Old Curiosity Shop
By Bob Davis dnry122@yahoo.com

Bobby Boy’s Old Curiosity Shop for February 2021:  Nerd is the Word

We’ve been lying low in the Old Curiosity Shop for many months now, like the rabbits in their bunny burrow, watching their TV with the “people ears” antenna on top.  By the time you read this, we will be two weeks into the Biden era in Washington DC, assuming that something terrible hasn’t happened.  But the last several months haven’t been a total loss.  We’ve received Evie Sands’ new album, “Get Out of Your Own Way” and Marla Jo Fisher’s “Frumpy Middle-aged Mom” book arrived at Vroman’s, where I bought an autographed copy.  Teresa Cowles, whom I have seen in several different bands over the last 15 years, appeared via video with Grant Langston’s new group: Great Outdoors and their first release, “Forty Miles of Bad Road”, a title that sounded familiar to us old timers.

The above-mentioned Ms Fisher (not to be confused with Miss Fisher, who solves murder mysteries in 1929 Melbourne, Australia) writes a column for the Southern California News Group, which we usually see in the Sunday edition of the Pasadena Star-News.  For those of us who missed her earlier columns, the book she published last year gathers a fine collection in an easy to read form.  Her column for Jan. 10 of this year recalls her high school days and life as a “nerd” in a San Joaquin Valley town.  It reminded me of Janis Joplin’s high school days in Port Arthur, Texas.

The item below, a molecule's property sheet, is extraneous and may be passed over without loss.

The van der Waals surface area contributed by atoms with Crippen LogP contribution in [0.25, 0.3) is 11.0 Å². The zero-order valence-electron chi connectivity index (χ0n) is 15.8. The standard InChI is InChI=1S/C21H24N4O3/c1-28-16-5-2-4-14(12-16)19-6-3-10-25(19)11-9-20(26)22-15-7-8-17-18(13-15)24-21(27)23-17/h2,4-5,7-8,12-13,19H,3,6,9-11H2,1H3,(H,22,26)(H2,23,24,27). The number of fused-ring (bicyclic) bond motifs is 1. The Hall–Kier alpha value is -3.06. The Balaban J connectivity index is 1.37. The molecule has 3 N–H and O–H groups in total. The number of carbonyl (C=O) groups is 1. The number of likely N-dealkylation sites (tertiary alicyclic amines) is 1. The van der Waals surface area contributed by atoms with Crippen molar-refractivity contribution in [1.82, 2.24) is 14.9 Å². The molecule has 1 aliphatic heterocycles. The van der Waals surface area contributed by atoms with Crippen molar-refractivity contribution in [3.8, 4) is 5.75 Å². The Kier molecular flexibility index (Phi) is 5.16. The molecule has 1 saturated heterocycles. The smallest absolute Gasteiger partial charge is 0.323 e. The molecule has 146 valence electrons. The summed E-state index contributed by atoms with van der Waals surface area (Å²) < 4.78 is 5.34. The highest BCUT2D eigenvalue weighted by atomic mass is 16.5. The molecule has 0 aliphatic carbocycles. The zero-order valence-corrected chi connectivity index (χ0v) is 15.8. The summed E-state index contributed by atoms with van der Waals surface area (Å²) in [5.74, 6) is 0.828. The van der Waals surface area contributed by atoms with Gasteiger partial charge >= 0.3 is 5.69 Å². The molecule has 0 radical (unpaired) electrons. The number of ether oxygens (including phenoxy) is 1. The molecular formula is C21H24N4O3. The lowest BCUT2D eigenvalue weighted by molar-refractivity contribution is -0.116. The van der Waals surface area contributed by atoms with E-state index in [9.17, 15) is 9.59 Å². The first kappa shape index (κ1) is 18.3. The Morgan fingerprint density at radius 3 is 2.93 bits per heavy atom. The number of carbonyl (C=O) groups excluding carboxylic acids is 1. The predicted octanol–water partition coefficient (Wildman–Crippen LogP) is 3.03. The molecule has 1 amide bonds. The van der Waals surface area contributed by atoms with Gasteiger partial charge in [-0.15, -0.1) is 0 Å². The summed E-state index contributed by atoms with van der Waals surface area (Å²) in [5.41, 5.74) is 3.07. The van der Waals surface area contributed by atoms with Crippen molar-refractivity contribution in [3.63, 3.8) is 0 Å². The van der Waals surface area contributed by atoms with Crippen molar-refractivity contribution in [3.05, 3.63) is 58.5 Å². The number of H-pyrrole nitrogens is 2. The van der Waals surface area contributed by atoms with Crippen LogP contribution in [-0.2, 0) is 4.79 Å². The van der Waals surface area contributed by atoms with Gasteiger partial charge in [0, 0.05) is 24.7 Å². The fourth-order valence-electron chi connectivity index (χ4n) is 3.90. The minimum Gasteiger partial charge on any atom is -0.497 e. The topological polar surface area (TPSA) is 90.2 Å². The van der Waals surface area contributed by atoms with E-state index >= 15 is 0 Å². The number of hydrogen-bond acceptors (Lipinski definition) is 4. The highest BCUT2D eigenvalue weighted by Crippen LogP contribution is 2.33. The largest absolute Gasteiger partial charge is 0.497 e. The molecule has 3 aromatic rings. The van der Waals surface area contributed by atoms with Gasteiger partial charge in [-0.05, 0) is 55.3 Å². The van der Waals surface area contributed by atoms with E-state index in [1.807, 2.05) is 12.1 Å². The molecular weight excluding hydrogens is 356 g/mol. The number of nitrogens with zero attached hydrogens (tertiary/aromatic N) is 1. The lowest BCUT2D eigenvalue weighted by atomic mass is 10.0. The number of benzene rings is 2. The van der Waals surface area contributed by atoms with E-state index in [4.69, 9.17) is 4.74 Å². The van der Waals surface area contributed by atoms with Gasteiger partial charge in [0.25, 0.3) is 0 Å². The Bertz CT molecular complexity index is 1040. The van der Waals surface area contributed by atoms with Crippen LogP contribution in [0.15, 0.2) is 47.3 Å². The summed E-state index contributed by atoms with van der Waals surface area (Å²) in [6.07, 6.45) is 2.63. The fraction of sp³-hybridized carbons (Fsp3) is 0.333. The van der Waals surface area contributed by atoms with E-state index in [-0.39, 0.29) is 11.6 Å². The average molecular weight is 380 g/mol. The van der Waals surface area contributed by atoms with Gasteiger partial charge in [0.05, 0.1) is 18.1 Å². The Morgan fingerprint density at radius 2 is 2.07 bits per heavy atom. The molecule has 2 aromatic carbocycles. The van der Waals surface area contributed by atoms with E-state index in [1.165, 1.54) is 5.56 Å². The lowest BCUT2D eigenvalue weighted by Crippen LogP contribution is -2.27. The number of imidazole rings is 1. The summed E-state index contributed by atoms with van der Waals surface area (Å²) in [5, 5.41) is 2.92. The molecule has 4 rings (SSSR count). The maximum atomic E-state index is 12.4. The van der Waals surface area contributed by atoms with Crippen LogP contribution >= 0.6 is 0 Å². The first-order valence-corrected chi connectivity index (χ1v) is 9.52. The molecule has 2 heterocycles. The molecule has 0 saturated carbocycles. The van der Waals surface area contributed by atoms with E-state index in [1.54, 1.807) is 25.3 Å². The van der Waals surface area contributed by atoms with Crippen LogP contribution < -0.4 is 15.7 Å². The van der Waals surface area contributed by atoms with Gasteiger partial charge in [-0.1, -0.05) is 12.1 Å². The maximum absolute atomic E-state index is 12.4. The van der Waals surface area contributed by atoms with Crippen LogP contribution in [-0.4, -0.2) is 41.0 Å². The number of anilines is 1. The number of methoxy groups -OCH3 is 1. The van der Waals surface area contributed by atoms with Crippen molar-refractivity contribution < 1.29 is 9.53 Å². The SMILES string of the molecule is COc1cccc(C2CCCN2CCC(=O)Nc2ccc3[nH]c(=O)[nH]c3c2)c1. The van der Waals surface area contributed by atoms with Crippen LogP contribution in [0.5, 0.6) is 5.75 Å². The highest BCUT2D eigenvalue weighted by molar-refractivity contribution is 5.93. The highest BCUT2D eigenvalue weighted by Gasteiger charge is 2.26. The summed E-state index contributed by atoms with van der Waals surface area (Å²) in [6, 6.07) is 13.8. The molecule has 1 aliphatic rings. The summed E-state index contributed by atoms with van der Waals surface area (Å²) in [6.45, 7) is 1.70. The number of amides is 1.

Going back to my high school days, I was definitely a nerd, with minuscule athletic ability and rather short on social graces, too.  My extra-curricular activity was the Wildcat, the weekly school newspaper for which I wrote articles and (unlike “real” journalists) set headlines in the print shop.  Getting a bit ahead of our story, I wound up marrying one of the editors.

To this day, I’m a music fan, and we had recorded music in our home from many years ago, including some records that would later turn up on the Dr. Demento show.  In 1955, I developed an interest in rhythm & blues/rock & roll, which was encouraged when my dad, who was a postal clerk at the San Marino Branch, was upgraded to night supervisor when a crew was brought in to work nights during the Christmas rush.